A modest list of ingredients. A long list of ingredients can be a deal breaker. Unless you plan to spend a good deal of time assembling the ingredients and are sure of the recipe's outcome, opt for what Barker calls a "close enough" version. For example, an authentic Mexican mole sauce might call for 10 different spices to create layers of flavor, but you can likely find a recipe that uses only a couple of spices or spice blends and yields good results.

Easy to find ingredients. Driving across town for an ingredient increases the time, labor and cost of a recipe.
nMeasurements that are round numbers. Recipes for the home cook are usually measured in 1/4 or 1/3 cup increments. When a recipe calls for, say, 1 cup plus 1 tablespoon of an ingredient, it may have been scaled down from a much larger recipe. That isn't necessarily bad, but Barker cautions the newly scaled-down version may not have been tested.
Sometimes recipes are written that way because the first amount will be used in one part of the recipe and the other amount will be added later.

Familiar units of measurement. Metric measurements indicate that a recipe was written in another country. Of course, you can find the equivalents with the help of conversion charts, but you run the risk of error and the possibility of some very odd fractions. Try to find a similar recipe with familiar units of measurement.

Countable items counted, not measured. Ingredients that are measured by volume instead of per item (1/2 cup of chopped onion vs. 1 medium onion chopped)indicates that the recipe was developed by someone who has a large amount of ingredients (chopped onions in this instance) prepped and ready to go. However, unless you are baking, where measurements have to be exact, it is fine and simpler to use an item instead of a volume amount.

No more than three dirty dishes at the end. Because most home cooks are also the servers and dishwashers, the fewer dirty dishes you end up with after preparing a recipe, the better.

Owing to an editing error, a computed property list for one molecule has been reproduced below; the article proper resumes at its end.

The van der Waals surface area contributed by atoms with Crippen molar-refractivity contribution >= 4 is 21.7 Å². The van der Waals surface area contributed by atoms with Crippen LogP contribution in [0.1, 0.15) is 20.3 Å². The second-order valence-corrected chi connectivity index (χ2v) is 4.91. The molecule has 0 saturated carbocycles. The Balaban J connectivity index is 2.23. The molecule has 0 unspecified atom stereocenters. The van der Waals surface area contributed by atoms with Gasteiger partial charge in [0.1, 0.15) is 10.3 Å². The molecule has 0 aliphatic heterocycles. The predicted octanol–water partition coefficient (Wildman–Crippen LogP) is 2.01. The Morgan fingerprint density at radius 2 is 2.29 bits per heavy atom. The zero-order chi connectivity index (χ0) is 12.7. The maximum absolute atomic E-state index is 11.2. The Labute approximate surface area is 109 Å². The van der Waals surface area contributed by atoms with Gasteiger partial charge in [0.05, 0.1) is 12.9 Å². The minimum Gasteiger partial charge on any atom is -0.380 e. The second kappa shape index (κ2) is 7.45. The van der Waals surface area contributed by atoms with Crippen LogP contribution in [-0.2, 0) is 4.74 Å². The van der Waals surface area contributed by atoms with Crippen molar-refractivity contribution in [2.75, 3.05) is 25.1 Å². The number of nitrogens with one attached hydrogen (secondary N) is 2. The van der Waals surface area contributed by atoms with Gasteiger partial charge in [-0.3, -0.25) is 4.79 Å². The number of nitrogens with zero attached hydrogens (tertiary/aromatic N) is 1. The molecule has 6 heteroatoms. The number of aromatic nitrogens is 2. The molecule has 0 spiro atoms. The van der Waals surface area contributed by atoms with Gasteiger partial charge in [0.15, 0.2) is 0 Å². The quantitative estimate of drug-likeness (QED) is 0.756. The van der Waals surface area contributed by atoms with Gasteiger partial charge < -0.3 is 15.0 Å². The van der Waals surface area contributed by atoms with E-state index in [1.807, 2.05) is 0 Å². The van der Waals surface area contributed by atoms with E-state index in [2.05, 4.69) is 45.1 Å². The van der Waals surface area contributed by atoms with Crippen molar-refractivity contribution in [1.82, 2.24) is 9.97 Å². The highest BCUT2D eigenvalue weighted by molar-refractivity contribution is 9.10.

And says Barker, you can't always depend on a photo when choosing a recipe. Depending on the source, the photo may have been heavily styled or simply chosen from a service whose goal it is to make available the most attractively appetizing photos possible, not necessarily the most realistic.

Having said all that, though, I would like to add that if you always play it safe and go for the fewest and most accessible ingredients, don't try recipes from other countries and aren't willing to wash a few more dishes once in a while, you could miss out on some fabulous cooking experiences.

Once again, the key is to trust yourself when considering a recipe. Because we are busy and want to put good meals on the table in timely fashion, quick and easy recipes serve most of us very well most of the time.

If you are considering a recipe that sounds wonderful, but requires special ingredients, a little more time and perhaps a technique that is new to you, give yourself plenty of time for the preparation and go into it with a positive attitude.

Other suggestions: Read the recipe all the way through as many times as it takes for you to envision all the steps.

Measure all ingredients and line them up in the order they will be used. Have accessible all of the utensils and appliances you will need. And don't plan to serve it to company the first time you make it.

LOOKING ONLINE
A blogger, who signs herself sbaral@xanga on ireallylikefood.com, gives five criteria for choosing a recipe that is likely to work for you. These are especially helpful when looking for recipes on the Internet.

Use legitimate Web sites only. If you are spending money and time on a recipe, you can tip the scales in favor of success by using recipes from a Web site you already trust, or one suggested by someone you trust. Sbaral suggests Allrecipes.com and FoodNetwork.com. I can add About.com, Epicurious.com and Cooks.com. There are many more, of course, and you should also check product Web sites because it is in their interest to provide you with recipes you will make over and over using their products.

Ratings, ratings, ratings! Sbaral follows readers' ratings on Web sites. While an unrated recipe may turn out to be great, it is nice to know that a lot of readers, especially those who have tried the recipes, have given it three, four or five stars. Look for recipes with the highest number of ratings and the most stars.

Read the comments. Bloggers and contributors provide valuable feedback about a recipe as well as useful suggestions for improving it. Take note of often repeated positive and negative comments.

Use the photos. Unlike Barker, Sbaral says pictures can be a good guide for determining what your finished product should look like. Many bloggers are meticulous about photographing a recipe at every step of the way as well as showing photos of the finished product. I think you can trust these.

Research the recipe. Most Internet recipes have been posted by more than one blogger. If you want to see if it will be worth your time, try "Googling" it to see what other folks have to say. If more of them are underwhelmed than are excited about the recipes, chances are it won't blow you away either.

Last modified: September 13, 2013